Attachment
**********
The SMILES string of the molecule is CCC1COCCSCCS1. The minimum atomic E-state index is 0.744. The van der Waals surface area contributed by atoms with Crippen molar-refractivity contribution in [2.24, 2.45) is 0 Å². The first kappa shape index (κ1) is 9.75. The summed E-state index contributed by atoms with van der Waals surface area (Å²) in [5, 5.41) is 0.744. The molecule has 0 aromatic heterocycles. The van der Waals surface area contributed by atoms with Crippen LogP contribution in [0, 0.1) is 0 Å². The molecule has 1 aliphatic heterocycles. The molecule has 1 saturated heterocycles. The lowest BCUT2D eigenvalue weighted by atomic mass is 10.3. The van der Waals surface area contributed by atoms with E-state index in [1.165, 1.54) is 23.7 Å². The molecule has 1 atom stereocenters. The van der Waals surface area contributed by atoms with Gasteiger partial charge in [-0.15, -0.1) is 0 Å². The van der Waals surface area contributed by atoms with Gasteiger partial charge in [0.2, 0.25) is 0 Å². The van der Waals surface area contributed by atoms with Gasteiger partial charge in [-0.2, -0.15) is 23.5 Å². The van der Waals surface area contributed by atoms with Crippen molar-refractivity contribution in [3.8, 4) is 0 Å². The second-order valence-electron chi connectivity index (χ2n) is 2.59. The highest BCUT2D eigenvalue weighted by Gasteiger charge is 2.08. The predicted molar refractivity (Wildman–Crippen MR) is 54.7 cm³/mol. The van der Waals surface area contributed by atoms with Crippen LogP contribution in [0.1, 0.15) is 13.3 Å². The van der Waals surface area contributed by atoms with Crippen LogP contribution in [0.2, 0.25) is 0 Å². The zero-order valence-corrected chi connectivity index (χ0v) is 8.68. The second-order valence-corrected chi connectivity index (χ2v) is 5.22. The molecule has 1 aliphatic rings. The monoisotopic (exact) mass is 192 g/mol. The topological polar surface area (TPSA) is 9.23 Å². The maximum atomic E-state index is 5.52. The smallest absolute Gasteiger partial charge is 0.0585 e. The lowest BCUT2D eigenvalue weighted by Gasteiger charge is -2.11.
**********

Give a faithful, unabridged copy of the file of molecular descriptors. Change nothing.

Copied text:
The SMILES string of the molecule is CCC1COCCSCCS1. The minimum atomic E-state index is 0.744. The van der Waals surface area contributed by atoms with Crippen molar-refractivity contribution in [2.24, 2.45) is 0 Å². The first kappa shape index (κ1) is 9.75. The summed E-state index contributed by atoms with van der Waals surface area (Å²) in [5, 5.41) is 0.744. The molecule has 0 aromatic heterocycles. The van der Waals surface area contributed by atoms with Crippen LogP contribution in [0, 0.1) is 0 Å². The molecule has 1 aliphatic heterocycles. The molecule has 1 saturated heterocycles. The lowest BCUT2D eigenvalue weighted by atomic mass is 10.3. The van der Waals surface area contributed by atoms with E-state index in [1.165, 1.54) is 23.7 Å². The molecule has 1 atom stereocenters. The van der Waals surface area contributed by atoms with Gasteiger partial charge in [-0.15, -0.1) is 0 Å². The van der Waals surface area contributed by atoms with Gasteiger partial charge in [0.2, 0.25) is 0 Å². The van der Waals surface area contributed by atoms with Gasteiger partial charge in [-0.2, -0.15) is 23.5 Å². The van der Waals surface area contributed by atoms with Crippen molar-refractivity contribution in [3.8, 4) is 0 Å². The second-order valence-electron chi connectivity index (χ2n) is 2.59. The highest BCUT2D eigenvalue weighted by Gasteiger charge is 2.08. The predicted molar refractivity (Wildman–Crippen MR) is 54.7 cm³/mol. The van der Waals surface area contributed by atoms with Crippen LogP contribution in [0.1, 0.15) is 13.3 Å². The van der Waals surface area contributed by atoms with Crippen LogP contribution in [0.2, 0.25) is 0 Å². The zero-order valence-corrected chi connectivity index (χ0v) is 8.68. The second-order valence-corrected chi connectivity index (χ2v) is 5.22. The molecule has 1 aliphatic rings. The monoisotopic (exact) mass is 192 g/mol. The topological polar surface area (TPSA) is 9.23 Å². The maximum atomic E-state index is 5.52. The smallest absolute Gasteiger partial charge is 0.0585 e. The lowest BCUT2D eigenvalue weighted by Gasteiger charge is -2.11.